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Nancy Dassouki is HR Business Partner at SurveyMonkey.

It’s not always easy to ask a question in a workplace environment. Executives may think they’re encouraging questions from their employees, but research shows that the people who work for them don’t agree. Our 2017 study of Canadian workers found only four in 10 see “no barriers to asking questions” where they work – a sharp difference from the number of executives who answered the same way.

It’s more common than you may think for employees to feel uneasy asking questions. Our studies found that both men and women are often uncomfortable speaking up at work, which just illustrates how inaccurate common assumptions about who’s comfortable speaking up tend to be. But once employees get over their initial hesitancy, getting them to ask questions can result in some of the most innovative initiatives your company will ever come up with – and your whole organization will reap the benefits.

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Below are some steps organizations can take to foster a culture of curiosity.

Lead by example

It’s important for leaders to show employees that it’s okay to ask questions. They can start by asking “What can we do better?” or “What do we consider normal that we shouldn’t?”

For example, as we open a new office in Ottawa, we’ve made it a point to ask for feedback along the way, getting employee input on everything from benefits to the types of cereal in the kitchen, but the most important part is ensuring employees know that they have a voice.

Drive engagement

Asking questions enables people to define their own work experience. Which perks would make your employees happier: catered lunches or bigger bonuses? What types of professional training programs do they need? What equipment would they like to see in the new activity room? You can’t possibly anticipate the needs of everyone, from the youngest urban dwellers on your team to the parents supporting a big family.

Rather than having a select group decide what matters to employees, ask your community directly.

For example, prior to our recent IPO, we asked employees to vote on the mission and pillars for our new corporate social responsibility program. We launched the program on the day of our IPO, and made sure to include the feedback employees gave us.

Make curiosity a clear value

Questions are incredibly important for innovation, but asking them in a meeting can be daunting. Employees might not feel like their opinion is relevant. If curiosity isn’t an explicit company-wide value, people will be less likely to voice opinions they’re not confident about. You need to make it clear to every employee that there are no wrong or silly questions.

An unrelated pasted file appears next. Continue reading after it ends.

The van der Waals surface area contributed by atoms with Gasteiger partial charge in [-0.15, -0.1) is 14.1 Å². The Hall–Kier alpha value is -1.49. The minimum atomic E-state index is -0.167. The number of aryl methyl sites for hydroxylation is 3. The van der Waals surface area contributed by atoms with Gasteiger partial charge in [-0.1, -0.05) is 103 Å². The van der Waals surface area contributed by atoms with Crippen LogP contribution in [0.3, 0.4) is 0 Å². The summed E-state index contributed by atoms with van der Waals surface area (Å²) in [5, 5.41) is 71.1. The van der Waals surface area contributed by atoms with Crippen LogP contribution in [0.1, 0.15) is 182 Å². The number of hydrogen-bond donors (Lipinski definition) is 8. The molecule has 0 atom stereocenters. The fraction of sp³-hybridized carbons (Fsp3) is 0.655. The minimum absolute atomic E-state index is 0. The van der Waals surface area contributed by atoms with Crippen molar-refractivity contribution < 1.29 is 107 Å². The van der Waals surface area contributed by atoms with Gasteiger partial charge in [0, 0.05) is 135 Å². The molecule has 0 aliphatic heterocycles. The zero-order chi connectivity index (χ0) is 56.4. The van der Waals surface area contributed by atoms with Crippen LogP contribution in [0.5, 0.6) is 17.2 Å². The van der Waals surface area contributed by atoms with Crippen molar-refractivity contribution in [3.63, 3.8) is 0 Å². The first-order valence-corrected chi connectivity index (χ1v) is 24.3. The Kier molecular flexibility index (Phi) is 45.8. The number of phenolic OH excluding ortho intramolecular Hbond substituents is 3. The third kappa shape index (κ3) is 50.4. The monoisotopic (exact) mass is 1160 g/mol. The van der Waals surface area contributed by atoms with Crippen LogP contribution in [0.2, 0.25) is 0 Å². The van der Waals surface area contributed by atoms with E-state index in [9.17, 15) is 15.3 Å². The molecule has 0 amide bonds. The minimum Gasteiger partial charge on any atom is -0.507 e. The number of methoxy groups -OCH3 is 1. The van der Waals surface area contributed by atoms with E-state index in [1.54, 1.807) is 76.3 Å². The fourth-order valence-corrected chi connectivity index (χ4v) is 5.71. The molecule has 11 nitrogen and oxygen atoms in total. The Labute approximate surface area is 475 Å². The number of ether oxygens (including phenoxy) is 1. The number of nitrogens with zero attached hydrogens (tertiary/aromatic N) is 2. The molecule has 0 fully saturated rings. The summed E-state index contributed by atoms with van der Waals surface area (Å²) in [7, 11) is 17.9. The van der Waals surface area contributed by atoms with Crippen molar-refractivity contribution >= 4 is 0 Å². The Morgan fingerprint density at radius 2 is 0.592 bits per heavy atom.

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There are tangible steps companies can make to help employees feel empowered. For example, a CEO can ask employees for their thoughts at critical company junctures. And the leadership team can emphasize the importance of curiosity as a core company value.

Companies can nurture curiosity through multiple channels – from office designs, such as posters and inspirational quotes, to responding to questions raised during town halls, to creating a #greatquestion hashtag and rewarding employees for their critical thinking. Companies can encourage curiosity with an online peer recognition program where employees can thank their colleagues with points exchangeable for gift cards or cash. Taking the time to keep these programs in motion will encourage a culture where no one is afraid to raise their hand when they have a concern or a new idea.

Equally important is for companies to share internal survey findings with employees, either through town halls, team meetings or employee-wide communications. The feedback loop is critical in helping employees understand what the company has learned and what actions will be taken.

Provide feedback at every step

Recruiting, onboarding, professional training programs – there are dozens of touchpoints that can make a major difference in the employee experience, and organizations should ensure they’re doing what’s right for the employee at each stage.

One important step organizations can take is to regularly check in on employees’ sense of belonging. Belonging and inclusion surveys can give valuable insights into what makes employees tick, resulting in new HR programs and career ladders.

Keep the conversation ongoing

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Last year, we implemented a new way of conducting performance reviews as a result of the feedback we received from our very own belonging and inclusion survey. The new system, which we call “GIG” (Growth, Impact and Goals), is replacing the outdated practice of checking in with employees once a year. Managers now conduct quarterly conversations with employees, replacing the anxiety and stress that accompany annual reviews with productive, growth-oriented discussions.

Transparency and communication tend to get tougher as companies get bigger, but they’re critical things for companies, if they want their employees to stay with them.

People who don’t trust their employer or feel at home in their office will (rightfully) leave. That’s why seeking feedback and making room for questions indisputably makes a company stronger – helping it to innovate and attract top talent.

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